Deer Resistant Perennials

Using plants in this list does not guarantee against deer damage. Deer populations and deer taste preferences are variable, and if you have large herds with limited food supply, you are more likely to experience deer damage.

Achillea Strawberry Seduction
Ajuga Black Scallop
Asclepias Tuberosa
  • Achillea (Yarrow)
  • Aconitum (Monkshood)
  • Acorus (Sweet Flag)
  • Agastache (Anise Hyssop)
  • Ajuga (Bugleweed)
  • Allium (Bulb)
  • Amsonia (Bluestar)
  • Anemone
  • Arabis (Rock Cress)
  • Artemesia (Silver Mound)
  • Asarum (Ginger)
  • Ascelpias (Butterfly Weed)
  • Astilbe (False Spirea)
  • Aurinia (Yellow Alyssum)
  • Autumn Crocus (Bulb)
  • Baptisia (False Indigo)
  • Brunnera (Bugloss)
  • Buddleia (Butterfly Bush)
  • Caryopteris (Blue Mist Spirea)
  • Ceratostigma (Dwarf Plumbago)
  • Convillaria (Lily of the Valley)
Astilbe Younique Silvery Pink
Lenten Rose Ivory Prince
  • Coreopsis (Threadleaf)
  • Corydalis
  • Daffodil (Bulb)
  • Dicentra (Bleeding Heart)
  • Digitalis (Foxglove)
  • Echinacea (Coneflower)
  • Epimedium (Barrenwort)
  • Hardy Ferns
  • Festuca (Blue Fescue)
  • Gallium (Sweet Woodruff)
  • Germander
  • Gypsophila (Baby’s Breath)
  • Helleborus (Lenten Rose)
  • Heuchera (Coral Bells)
  • Iris
  • Juncus (Rush)
  • Lamium (Dead Nettle)
  • Lavender
  • Lemon Balm (Herb)
  • Liatris (Gayfeather)
  • Ligularia
Bleeding Heart Valentine
Coneflower Double Scoop Bubblegum
Coreopsis 'Jethro Tull'
  • Linum (Flax)
  • Lupine
  • Mint (Herb)
  • Nepeta (Catmint)
  • Ornamental Grass
  • Pachysandra
  • Papavier (Oriental Poppy)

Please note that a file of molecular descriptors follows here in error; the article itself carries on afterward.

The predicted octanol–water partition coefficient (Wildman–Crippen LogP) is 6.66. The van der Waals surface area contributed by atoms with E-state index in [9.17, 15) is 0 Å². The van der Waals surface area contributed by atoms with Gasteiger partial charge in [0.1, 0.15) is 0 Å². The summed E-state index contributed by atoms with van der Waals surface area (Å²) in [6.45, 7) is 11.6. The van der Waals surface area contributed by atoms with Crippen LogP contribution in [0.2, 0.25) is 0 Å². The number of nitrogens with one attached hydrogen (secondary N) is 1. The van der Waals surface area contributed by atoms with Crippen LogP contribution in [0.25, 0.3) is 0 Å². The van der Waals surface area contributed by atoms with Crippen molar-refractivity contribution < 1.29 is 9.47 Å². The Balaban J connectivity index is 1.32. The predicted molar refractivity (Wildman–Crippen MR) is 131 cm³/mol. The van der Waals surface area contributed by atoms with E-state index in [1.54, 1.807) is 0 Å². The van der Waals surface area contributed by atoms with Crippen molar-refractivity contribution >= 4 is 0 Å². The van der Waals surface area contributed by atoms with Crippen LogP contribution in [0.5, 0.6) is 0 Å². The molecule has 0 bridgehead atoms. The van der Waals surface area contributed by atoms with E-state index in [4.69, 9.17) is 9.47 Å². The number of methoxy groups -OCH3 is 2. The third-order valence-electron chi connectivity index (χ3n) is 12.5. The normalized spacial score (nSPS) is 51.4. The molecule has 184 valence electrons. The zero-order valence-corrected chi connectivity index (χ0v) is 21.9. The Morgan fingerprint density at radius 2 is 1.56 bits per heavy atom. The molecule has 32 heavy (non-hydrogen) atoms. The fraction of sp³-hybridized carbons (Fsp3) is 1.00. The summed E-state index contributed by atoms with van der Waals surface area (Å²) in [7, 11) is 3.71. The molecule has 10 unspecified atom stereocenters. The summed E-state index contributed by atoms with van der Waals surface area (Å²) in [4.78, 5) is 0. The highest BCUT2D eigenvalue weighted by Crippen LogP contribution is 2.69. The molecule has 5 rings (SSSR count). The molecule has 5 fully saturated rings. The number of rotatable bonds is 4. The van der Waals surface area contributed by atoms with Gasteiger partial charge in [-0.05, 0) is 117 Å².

• Peony
  • Perovskia (Russian Sage)
  • Pulmonaria (Lungwort)
  • Rhubarb (Fruit/Veg)
  • Rudbeckia (Black Eyed Susan)
  • Salvia (Sage)
  • Santolina (Lavender Cotton)
  • Stachys (Lamb’s Ear)
  • Tansy
  • Thyme
  • Veronica (Speedwell)
Corydalis Canary Feathers
Foxglove Candy Moutain
Lamium White Nancy

Tips On Plant Survival

  • Use deer resistant plants. The most effective means to contend with hungry deer is to choose plant material that deer do not like to eat. Although there is not a plan that is truly “deer-proof”, many plants are less tasty than others.
  • Apply deer repellents to plants that deer love to eat. These substances repel by disagreeable odor, taste, or a combination of the two. Our favorite is Deer Stopper II which is an all-natural repellent that is effective and it has an appealing fragrance to people! Other repellents that people have had success with are Liquid Fence and Hot Pepper Wax.

  • Spray all new plants with repellent to train the deer to stay away.
  • Hang soap from limbs. Bars of soap, with their wrappers intact have some repellent effectiveness.
  • Ask your local hairdresser for hair. Hang the hair in mesh bags from branches approximately 30-36 inches above the ground.
  • Fencing / netting – this type of deterrent is fairly effective if installed and maintained properly. Jumping to a vertical height of at least eight feet, deer can scale over barriers you may think are impossible. Deer have also been known to crawl under fences and through openings as small as 7.5 inches.
  • Big dogs – one of the most effective repellents, but only if your dog is aggressive to the deer. Some folks report their dogs chummying up to the deer!